Importantly, we revealed that ALA potentiates the toxic effects of tellurite and that this occurs in both a sensitive (BW25113) and a resistant strain (EM2) to tellurite (Fig. 4a). Yet, at this point, the degree of this potentiation is unknown. To determine the minimal amount of tellurite required to inhibit growth in the presence of ALA, we challenged strains BW25113, ΔhemN, ΔhemF and EM2 with decreasing amounts of tellurite in the presence of a fixed amount of ALA (25 μg ml−1). In all cases, the amount of tellurite required to inhibit growth was lower when ALA was present (compare Figs 1c and 2b with Fig. 4d and Supplementary Fig. 5). To further investigate the potentiation between these two compounds, we determined the minimum concentration of ALA that inhibited cell growth when combined with tellurite. As a proof of principle, these experiments were limited to strains BW25113 and EM2. We used a fixed amount of tellurite (0.5 and 50 μg ml−1 for strain BW25113 and EM2, respectively) that allowed robust growth in the absence (Fig. 1b) but not in the presence of ALA (Fig. 4d), and varied the concentration of ALA. A concentration as low as 0.098 μg ml−1 (∼750 nM) ALA was enough to inhibit growth of strains BW25113 and EM2 (Fig. 4e and Supplementary Fig. 6). In summation, our results show that in E. coli, tellurite toxicity highly correlates with the accumulation of intermediates in heme biosynthesis, mainly proto IX, and that the addition of ALA further potentiates this effect.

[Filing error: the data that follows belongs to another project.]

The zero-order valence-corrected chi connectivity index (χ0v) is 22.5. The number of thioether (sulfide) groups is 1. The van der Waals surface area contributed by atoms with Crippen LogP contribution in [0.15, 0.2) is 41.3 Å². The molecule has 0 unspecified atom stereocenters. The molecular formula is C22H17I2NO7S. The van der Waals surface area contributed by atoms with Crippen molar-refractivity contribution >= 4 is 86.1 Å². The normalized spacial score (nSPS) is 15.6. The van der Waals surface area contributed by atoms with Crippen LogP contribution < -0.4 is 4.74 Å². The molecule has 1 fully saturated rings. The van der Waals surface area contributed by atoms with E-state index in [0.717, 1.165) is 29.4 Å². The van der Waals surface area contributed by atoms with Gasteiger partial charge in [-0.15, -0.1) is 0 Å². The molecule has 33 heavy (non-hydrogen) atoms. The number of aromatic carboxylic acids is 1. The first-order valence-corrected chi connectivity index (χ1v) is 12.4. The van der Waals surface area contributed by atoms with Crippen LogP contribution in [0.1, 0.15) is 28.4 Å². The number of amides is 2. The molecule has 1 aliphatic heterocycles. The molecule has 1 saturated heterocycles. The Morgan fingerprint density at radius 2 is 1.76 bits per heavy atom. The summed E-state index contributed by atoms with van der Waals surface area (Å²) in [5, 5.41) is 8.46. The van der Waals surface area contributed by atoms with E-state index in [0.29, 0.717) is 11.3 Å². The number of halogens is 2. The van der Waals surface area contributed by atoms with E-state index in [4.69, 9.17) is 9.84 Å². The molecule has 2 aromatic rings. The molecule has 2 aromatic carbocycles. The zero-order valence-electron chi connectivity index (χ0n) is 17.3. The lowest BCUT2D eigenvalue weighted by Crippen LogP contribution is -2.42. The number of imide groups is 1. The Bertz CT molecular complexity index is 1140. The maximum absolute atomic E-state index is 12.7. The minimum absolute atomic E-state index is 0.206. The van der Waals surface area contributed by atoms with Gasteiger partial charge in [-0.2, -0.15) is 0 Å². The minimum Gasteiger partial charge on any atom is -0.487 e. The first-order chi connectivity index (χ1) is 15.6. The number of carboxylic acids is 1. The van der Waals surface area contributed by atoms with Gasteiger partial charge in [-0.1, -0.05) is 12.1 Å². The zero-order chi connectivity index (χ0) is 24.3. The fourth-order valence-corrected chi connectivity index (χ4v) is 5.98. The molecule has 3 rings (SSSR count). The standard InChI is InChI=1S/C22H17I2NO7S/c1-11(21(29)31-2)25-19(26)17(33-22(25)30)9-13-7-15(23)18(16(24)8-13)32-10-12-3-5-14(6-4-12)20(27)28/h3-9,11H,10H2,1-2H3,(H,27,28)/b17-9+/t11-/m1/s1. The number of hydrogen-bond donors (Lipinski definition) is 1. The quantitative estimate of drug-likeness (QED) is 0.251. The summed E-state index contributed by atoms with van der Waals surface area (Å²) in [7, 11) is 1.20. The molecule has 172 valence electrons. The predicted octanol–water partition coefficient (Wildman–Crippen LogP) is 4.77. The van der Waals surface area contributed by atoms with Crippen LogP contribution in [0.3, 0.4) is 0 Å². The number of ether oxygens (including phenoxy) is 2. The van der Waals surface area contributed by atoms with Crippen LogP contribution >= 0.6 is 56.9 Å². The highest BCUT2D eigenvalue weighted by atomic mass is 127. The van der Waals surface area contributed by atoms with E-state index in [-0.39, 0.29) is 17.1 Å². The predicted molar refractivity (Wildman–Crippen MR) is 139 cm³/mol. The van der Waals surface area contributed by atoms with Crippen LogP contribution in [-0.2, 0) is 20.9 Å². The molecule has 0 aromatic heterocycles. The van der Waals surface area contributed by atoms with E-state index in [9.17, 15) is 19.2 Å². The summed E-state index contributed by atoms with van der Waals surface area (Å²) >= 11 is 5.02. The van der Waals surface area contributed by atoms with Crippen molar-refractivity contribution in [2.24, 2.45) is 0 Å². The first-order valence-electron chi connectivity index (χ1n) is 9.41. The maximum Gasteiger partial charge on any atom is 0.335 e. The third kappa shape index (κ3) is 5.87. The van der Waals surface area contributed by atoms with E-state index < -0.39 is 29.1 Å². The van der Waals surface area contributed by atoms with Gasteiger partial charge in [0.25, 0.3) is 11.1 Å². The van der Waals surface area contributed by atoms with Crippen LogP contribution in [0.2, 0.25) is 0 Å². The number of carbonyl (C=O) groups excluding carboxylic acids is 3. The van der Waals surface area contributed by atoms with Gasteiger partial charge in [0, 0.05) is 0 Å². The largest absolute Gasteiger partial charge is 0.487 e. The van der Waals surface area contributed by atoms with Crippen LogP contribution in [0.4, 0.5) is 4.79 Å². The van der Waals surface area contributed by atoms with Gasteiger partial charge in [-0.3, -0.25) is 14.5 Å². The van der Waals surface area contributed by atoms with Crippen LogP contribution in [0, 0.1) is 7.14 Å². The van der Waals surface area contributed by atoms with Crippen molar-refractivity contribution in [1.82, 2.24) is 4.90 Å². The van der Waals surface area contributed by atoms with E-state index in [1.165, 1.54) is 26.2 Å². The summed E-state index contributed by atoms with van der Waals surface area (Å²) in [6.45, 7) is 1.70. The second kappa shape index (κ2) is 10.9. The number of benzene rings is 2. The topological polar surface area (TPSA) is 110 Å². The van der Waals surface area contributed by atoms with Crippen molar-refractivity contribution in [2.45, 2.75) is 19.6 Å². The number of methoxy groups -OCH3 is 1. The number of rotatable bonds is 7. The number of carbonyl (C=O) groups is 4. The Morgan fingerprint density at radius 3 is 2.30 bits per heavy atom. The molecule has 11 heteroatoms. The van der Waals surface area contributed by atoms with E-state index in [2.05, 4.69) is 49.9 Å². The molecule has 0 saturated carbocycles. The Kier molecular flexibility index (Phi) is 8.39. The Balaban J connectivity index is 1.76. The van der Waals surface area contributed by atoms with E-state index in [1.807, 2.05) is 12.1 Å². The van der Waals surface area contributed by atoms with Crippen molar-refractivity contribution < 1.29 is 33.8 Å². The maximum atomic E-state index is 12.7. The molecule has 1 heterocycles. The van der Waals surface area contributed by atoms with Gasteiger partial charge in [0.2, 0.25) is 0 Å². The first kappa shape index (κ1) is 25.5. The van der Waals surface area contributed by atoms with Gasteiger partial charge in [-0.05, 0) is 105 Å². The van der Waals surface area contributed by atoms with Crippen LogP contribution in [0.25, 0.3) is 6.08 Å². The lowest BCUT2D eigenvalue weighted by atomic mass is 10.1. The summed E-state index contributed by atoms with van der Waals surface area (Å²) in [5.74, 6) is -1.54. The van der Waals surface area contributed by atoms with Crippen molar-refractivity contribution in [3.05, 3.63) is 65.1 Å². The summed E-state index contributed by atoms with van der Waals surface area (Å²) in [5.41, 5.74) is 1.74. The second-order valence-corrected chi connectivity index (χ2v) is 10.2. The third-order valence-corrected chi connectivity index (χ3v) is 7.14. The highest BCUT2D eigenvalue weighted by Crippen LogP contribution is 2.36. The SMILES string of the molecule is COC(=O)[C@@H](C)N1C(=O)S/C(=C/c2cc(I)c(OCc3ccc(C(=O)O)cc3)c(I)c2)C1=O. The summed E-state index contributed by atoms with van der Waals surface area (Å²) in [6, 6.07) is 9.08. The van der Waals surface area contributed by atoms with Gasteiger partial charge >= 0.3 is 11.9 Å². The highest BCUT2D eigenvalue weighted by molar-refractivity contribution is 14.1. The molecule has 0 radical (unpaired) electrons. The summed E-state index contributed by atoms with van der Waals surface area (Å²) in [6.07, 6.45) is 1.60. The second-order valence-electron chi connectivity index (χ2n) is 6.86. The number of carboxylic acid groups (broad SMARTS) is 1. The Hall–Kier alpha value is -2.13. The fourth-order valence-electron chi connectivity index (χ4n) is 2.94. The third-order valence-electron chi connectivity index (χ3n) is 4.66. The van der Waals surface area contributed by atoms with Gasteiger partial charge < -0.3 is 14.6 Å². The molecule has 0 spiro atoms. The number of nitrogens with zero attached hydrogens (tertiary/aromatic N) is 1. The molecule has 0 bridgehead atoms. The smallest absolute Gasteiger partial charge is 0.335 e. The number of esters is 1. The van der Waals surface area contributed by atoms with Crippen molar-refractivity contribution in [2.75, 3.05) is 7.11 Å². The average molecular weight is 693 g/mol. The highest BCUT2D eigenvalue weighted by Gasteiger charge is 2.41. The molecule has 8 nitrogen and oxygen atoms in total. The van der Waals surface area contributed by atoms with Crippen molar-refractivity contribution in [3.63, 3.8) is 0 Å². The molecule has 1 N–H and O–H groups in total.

Tellurite exposure leads to iron deficiency